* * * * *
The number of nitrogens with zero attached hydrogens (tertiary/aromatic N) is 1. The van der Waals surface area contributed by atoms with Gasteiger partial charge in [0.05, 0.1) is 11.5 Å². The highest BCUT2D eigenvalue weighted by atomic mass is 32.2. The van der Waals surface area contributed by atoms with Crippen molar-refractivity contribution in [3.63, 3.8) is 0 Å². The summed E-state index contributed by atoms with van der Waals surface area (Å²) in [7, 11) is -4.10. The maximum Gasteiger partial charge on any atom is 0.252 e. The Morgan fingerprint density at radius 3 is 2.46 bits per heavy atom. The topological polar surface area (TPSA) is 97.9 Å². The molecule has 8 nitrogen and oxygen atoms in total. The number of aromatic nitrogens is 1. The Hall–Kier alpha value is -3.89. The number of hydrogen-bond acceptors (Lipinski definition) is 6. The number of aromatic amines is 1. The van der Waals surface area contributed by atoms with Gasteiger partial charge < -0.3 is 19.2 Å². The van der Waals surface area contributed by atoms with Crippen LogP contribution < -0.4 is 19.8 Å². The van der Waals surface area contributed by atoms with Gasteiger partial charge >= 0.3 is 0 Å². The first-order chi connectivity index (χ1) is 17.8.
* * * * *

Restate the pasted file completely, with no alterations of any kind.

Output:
The number of nitrogens with zero attached hydrogens (tertiary/aromatic N) is 1. The van der Waals surface area contributed by atoms with Gasteiger partial charge in [0.05, 0.1) is 11.5 Å². The highest BCUT2D eigenvalue weighted by atomic mass is 32.2. The van der Waals surface area contributed by atoms with Crippen molar-refractivity contribution in [3.63, 3.8) is 0 Å². The summed E-state index contributed by atoms with van der Waals surface area (Å²) in [7, 11) is -4.10. The maximum Gasteiger partial charge on any atom is 0.252 e. The Morgan fingerprint density at radius 3 is 2.46 bits per heavy atom. The topological polar surface area (TPSA) is 97.9 Å². The molecule has 8 nitrogen and oxygen atoms in total. The number of aromatic nitrogens is 1. The Hall–Kier alpha value is -3.89. The number of hydrogen-bond acceptors (Lipinski definition) is 6. The number of aromatic amines is 1. The van der Waals surface area contributed by atoms with Gasteiger partial charge < -0.3 is 19.2 Å². The van der Waals surface area contributed by atoms with Crippen LogP contribution < -0.4 is 19.8 Å². The van der Waals surface area contributed by atoms with Gasteiger partial charge >= 0.3 is 0 Å². The first-order chi connectivity index (χ1) is 17.8.